Brussels on Brexit

Our weekly round-up of news from the heart of the EU on reactions to Brexit. The trend is towards sending warning signals to the UK about how hard it will be to get a trade deal....

  • Sir Julian King has been nominated by David Cameron to be the next British Commissioner. He has chosen a career diplomat, who has been British Ambassador to France since February 2016. He has extensive EU experience, having been chef de cabinet for Commissioners Mandelson and Ashton (2008-9), and had two periods at UK Rep (1998-2003, 2004-2008). He is due to have an “interview” with President Juncker on Monday 11 July when it might become clearer which portfolio he will be offered – and which EP committee will grill him.
  • His hearing in the parliament will not be a formality and some MEPs have already suggested his nomination hearing be delayed until the UK has formally triggered article 50 (one of the few ways they have of applying pressure). Press reports said that Cameron wanted him to have the environment portfolio which is currently held by Karemenu Vella. However potential EPP candidate for the EP presidency, Alain Lamassoure (EPP/FR) is on record saying that he should not have a portfolio. “He will have to behave according to the fact that he is tied to a government of a country that is leaving. It is going to be a commissioner without a portfolio”.  It should be noted that an amendment to this effect tabled by the Socialists was voted down by the EP on 28 June in their first response to the Brexit vote.
  • The European Parliament confirmed the transfer of the Financial Services portfolio to Vice-President Dombrovskis after a two-hour hearing in which he stressed that there would be no access to the internal market for goods or financial services without acceptance of free movement of labour. No cherry-picking has become the Brussels mantra.
  • The European Parliament debated the outcome of the Brexit summit, with a good deal of anger that the key players in the Leave campaign – Boris Johnson and Nigel Farage – had created chaos with no plan and then resigned. Farage confirmed he will continue as an MEP, if not leader of UKIP, and will help referendum campaigns in other member states.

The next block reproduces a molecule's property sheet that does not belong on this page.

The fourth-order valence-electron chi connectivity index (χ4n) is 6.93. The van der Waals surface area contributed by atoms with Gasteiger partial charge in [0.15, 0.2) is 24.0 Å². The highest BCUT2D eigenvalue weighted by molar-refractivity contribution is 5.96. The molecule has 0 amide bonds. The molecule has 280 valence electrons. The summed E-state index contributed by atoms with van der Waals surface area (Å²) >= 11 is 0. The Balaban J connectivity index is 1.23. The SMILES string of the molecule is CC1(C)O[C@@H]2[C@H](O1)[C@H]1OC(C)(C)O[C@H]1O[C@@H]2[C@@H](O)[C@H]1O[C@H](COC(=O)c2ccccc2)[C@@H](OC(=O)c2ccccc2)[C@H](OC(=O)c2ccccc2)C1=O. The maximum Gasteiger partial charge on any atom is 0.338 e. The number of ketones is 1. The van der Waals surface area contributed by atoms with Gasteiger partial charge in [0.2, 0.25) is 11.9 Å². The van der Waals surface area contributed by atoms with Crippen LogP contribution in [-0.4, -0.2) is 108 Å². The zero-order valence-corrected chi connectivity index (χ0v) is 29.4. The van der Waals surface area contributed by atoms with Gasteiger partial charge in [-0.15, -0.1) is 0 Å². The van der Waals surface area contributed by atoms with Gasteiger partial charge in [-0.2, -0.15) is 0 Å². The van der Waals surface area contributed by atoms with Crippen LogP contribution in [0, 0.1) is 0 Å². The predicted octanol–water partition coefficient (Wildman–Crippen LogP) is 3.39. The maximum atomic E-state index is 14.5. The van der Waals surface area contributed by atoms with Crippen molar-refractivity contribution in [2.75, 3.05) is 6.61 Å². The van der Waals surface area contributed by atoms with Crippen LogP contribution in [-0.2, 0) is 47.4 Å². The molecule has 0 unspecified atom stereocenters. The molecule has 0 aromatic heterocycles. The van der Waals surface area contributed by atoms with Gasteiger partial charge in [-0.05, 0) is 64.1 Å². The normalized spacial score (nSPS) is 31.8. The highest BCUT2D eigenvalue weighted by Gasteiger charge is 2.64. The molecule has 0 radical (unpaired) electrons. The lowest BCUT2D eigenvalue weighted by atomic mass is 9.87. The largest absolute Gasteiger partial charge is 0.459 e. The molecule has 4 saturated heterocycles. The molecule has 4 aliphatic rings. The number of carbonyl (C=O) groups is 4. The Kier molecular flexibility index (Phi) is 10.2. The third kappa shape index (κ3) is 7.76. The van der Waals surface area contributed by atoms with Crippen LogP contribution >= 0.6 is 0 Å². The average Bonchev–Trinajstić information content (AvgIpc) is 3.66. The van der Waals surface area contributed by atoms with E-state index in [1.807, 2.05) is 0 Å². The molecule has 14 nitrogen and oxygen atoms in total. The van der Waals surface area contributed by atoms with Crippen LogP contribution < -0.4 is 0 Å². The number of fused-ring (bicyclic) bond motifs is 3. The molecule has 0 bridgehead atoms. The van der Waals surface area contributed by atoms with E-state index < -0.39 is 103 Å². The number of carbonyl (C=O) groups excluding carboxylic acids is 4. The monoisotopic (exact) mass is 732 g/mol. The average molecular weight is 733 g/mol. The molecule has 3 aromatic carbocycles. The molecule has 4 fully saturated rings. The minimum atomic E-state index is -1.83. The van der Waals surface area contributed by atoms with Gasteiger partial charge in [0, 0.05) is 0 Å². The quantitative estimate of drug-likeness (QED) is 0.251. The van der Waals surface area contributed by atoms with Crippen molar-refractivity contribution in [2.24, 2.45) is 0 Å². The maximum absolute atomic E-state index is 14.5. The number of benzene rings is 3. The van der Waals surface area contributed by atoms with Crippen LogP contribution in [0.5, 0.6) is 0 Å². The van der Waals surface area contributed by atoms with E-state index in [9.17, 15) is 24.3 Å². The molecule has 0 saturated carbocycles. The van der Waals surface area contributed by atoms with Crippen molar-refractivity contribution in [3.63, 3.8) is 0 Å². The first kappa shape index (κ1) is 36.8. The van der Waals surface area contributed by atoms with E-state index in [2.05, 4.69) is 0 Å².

• The last minute decision by the European Commission to allow national parliaments the right to veto the free trade agreement with Canada (CETA) has been seen as a warning signal at how difficult it will be to get a trade deal for the UK. National leaders, especially from Germany, France and Italy, had made clear to Juncker that in the current climate it would be impossible to leave it just to the European Parliament to gives its accord. This is seen as yet another example of the power struggle over how to deal with Brexit between the Community approach (backed by Juncker and Schulz) and the inter-governmental approach pushed by the member states.
  • The status of British MEPs is still under review but no formal decisions have been taken to side-line them. The one MEP who did resign as rapporteur, Ian Duncan on the heavily lobbied ETS dossier, has been re-instated following a decision by fellow committee member, pending any horizontal decision taken by political group leaders. Hostility may grow if delays on triggering article 50 continue.

Richard Steel

Senior Associate

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